Simone Honikman

Ashoka Fellow
Cape Town, South Africa
Fellow Since 2014


This profile was prepared when Simone Honikman was elected to the Ashoka Fellowship in 2014.
The New Idea
Pregnancy and the postnatal period is a psychologically distressing period for many women, particularly those facing other social challenges in their lives like poverty, gender-based violence and HIV/AIDS. The burden of maternal mental illnesses (including pre and post-natal depression and anxiety) in low-income communities is very high. When they are left untreated, the results can be fatal and contribute to maternal mortality and poor maternal and child health. In response to this problem, Simone started the Perinatal Mental Health Project (PMHP), which was registered in 2008 as a fully operational nonprofit organization. PMHP’s vision is to ensure that all women have access to high quality perinatal mental health care (during pregnancy and one year after delivery) as a regular service integrated into the public health system.

Simone’s idea is built on four main components (screening, counseling, referral and training), which together form the foundation of an innovative model for maternal mental healthcare. Based on strategic partnerships with public healthcare centers, the model ensures that 100 percent of women visiting public hospitals for ante and post-natal healthcare get access to maternal mental healthcare as well. Thus, PMHP’s activities are physically and operationally embedded into healthcare centers to ensure a holistic perinatal healthcare package through public health institutions. The screening process is done hand in hand by PMHP and the healthcare center’s midwives and nurses who are specifically trained by PMHP to understand the symptoms and risk factors for maternal mental health illnesses. Those women identified as ‘at risk’ or who present symptoms of mental health illnesses are referred for counseling that is provided by professional counselors employed by PMHP. This is structured to provide individualized emotional support and enable the patient to understand the context of her mental health problems and explore practical solutions for coping with them. This ensures the patient has the right mindset, knowledge and support system to deal with risk factors in the environment and the symptoms of mental health disorders.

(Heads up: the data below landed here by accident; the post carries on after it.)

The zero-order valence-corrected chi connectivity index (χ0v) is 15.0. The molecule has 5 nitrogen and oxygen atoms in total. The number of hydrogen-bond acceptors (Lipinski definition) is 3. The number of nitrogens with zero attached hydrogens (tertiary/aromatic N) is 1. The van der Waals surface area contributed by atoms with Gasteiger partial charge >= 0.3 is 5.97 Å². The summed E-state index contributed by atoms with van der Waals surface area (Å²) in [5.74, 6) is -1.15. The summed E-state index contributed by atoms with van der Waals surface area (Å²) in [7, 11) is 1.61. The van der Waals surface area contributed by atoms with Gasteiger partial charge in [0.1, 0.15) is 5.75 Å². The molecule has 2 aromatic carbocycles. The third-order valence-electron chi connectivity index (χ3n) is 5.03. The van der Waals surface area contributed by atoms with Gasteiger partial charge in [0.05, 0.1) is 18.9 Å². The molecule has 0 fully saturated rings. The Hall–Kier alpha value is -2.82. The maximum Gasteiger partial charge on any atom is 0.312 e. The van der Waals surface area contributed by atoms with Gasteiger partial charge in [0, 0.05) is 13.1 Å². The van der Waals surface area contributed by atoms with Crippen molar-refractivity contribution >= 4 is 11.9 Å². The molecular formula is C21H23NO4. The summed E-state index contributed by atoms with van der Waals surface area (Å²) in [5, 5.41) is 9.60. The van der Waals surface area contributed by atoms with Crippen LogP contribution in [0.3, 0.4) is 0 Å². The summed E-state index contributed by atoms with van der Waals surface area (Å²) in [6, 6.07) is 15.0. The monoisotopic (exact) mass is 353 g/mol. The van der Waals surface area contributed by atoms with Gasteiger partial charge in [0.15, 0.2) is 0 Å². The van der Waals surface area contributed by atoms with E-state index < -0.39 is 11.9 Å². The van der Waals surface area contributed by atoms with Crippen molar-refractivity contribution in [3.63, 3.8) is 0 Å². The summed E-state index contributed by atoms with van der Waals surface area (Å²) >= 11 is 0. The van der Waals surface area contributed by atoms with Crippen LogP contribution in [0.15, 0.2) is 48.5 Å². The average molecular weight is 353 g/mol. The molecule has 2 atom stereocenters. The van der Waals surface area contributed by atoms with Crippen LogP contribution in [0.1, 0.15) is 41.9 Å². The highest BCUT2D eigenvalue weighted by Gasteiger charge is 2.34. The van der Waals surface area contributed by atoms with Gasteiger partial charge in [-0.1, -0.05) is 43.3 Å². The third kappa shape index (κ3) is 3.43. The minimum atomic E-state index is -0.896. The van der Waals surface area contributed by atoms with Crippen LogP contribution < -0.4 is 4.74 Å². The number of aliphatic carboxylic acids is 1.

Simone understands that there are different social problems that either cause, or make pregnant women vulnerable to, mental health illnesses in poverty stricken communities. Consequentially, PMHP has developed partnerships with various public and citizen sector organizations (HIV/AIDS clinics, psychiatrists, religious and community leaders, gender-based violence organizations, various alcohol and drug support groups) that refer the patients that need assistance to PMHP. This referral renews the patients’ hope because they understand that there is practical help available to them.

The model also includes a training component in addition to the screening, counseling and referral system. Simone trains health care workers (public, private and students) on perinatal mental health issues and how they can be effectively dealt with. Furthermore, through research and advocacy, Simone creates awareness of the existence of perinatal mental health illnesses and how they can be dealt with in communities and within healthcare departments. PMHP currently works directly in four public obstetrics healthcare centers in the Western Cape, reaching almost 55,000 pregnant women. Furthermore, Simone has developed operational guidelines that she uses to train other public healthcare centers in South Africa and beyond (Malawi, Zimbabwe, Zambia, Mozambique and Lesotho) to adopt her model and incorporate it into their systems. This ensures rapid scaling even without PMHP’s physical presence.
The Problem
The Strategy
The Person

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